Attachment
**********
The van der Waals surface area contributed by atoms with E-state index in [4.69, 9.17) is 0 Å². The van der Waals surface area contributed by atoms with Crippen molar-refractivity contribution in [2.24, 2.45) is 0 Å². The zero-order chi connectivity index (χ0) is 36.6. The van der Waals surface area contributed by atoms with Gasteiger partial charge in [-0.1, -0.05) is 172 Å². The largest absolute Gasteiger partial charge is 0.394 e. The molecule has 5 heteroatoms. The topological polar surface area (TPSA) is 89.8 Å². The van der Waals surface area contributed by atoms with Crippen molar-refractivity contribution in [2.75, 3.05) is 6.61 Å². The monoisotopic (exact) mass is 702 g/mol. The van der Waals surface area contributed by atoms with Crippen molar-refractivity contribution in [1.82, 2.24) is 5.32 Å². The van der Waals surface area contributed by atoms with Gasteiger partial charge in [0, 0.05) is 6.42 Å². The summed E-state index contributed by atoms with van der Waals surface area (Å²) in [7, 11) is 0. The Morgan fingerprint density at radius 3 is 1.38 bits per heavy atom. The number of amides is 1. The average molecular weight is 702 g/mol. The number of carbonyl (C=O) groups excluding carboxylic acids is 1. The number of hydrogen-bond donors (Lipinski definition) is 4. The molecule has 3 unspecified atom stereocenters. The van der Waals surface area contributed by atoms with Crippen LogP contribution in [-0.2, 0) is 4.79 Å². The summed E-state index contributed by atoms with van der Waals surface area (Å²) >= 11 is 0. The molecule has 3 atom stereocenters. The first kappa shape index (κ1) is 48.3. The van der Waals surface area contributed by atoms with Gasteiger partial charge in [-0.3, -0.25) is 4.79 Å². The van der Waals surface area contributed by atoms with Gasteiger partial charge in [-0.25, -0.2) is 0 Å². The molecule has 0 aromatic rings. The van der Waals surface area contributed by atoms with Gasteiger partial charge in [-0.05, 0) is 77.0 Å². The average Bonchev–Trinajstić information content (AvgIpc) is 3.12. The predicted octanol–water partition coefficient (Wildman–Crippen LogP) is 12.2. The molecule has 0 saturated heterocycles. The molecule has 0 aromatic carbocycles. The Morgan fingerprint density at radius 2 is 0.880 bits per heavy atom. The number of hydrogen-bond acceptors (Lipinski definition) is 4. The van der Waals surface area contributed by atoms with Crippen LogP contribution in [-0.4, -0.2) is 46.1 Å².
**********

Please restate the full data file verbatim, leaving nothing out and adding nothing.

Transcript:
The van der Waals surface area contributed by atoms with E-state index in [4.69, 9.17) is 0 Å². The van der Waals surface area contributed by atoms with Crippen molar-refractivity contribution in [2.24, 2.45) is 0 Å². The zero-order chi connectivity index (χ0) is 36.6. The van der Waals surface area contributed by atoms with Gasteiger partial charge in [-0.1, -0.05) is 172 Å². The largest absolute Gasteiger partial charge is 0.394 e. The molecule has 5 heteroatoms. The topological polar surface area (TPSA) is 89.8 Å². The van der Waals surface area contributed by atoms with Crippen molar-refractivity contribution in [2.75, 3.05) is 6.61 Å². The monoisotopic (exact) mass is 702 g/mol. The van der Waals surface area contributed by atoms with Crippen molar-refractivity contribution in [1.82, 2.24) is 5.32 Å². The van der Waals surface area contributed by atoms with Gasteiger partial charge in [0, 0.05) is 6.42 Å². The summed E-state index contributed by atoms with van der Waals surface area (Å²) in [7, 11) is 0. The Morgan fingerprint density at radius 3 is 1.38 bits per heavy atom. The number of amides is 1. The average molecular weight is 702 g/mol. The number of carbonyl (C=O) groups excluding carboxylic acids is 1. The number of hydrogen-bond donors (Lipinski definition) is 4. The molecule has 3 unspecified atom stereocenters. The van der Waals surface area contributed by atoms with Crippen LogP contribution in [-0.2, 0) is 4.79 Å². The summed E-state index contributed by atoms with van der Waals surface area (Å²) >= 11 is 0. The molecule has 3 atom stereocenters. The first kappa shape index (κ1) is 48.3. The van der Waals surface area contributed by atoms with Gasteiger partial charge in [-0.3, -0.25) is 4.79 Å². The van der Waals surface area contributed by atoms with Gasteiger partial charge in [-0.25, -0.2) is 0 Å². The molecule has 0 aromatic rings. The van der Waals surface area contributed by atoms with Gasteiger partial charge in [-0.05, 0) is 77.0 Å². The average Bonchev–Trinajstić information content (AvgIpc) is 3.12. The predicted octanol–water partition coefficient (Wildman–Crippen LogP) is 12.2. The molecule has 0 saturated heterocycles. The molecule has 0 aromatic carbocycles. The Morgan fingerprint density at radius 2 is 0.880 bits per heavy atom. The number of hydrogen-bond acceptors (Lipinski definition) is 4. The van der Waals surface area contributed by atoms with Crippen LogP contribution in [-0.4, -0.2) is 46.1 Å².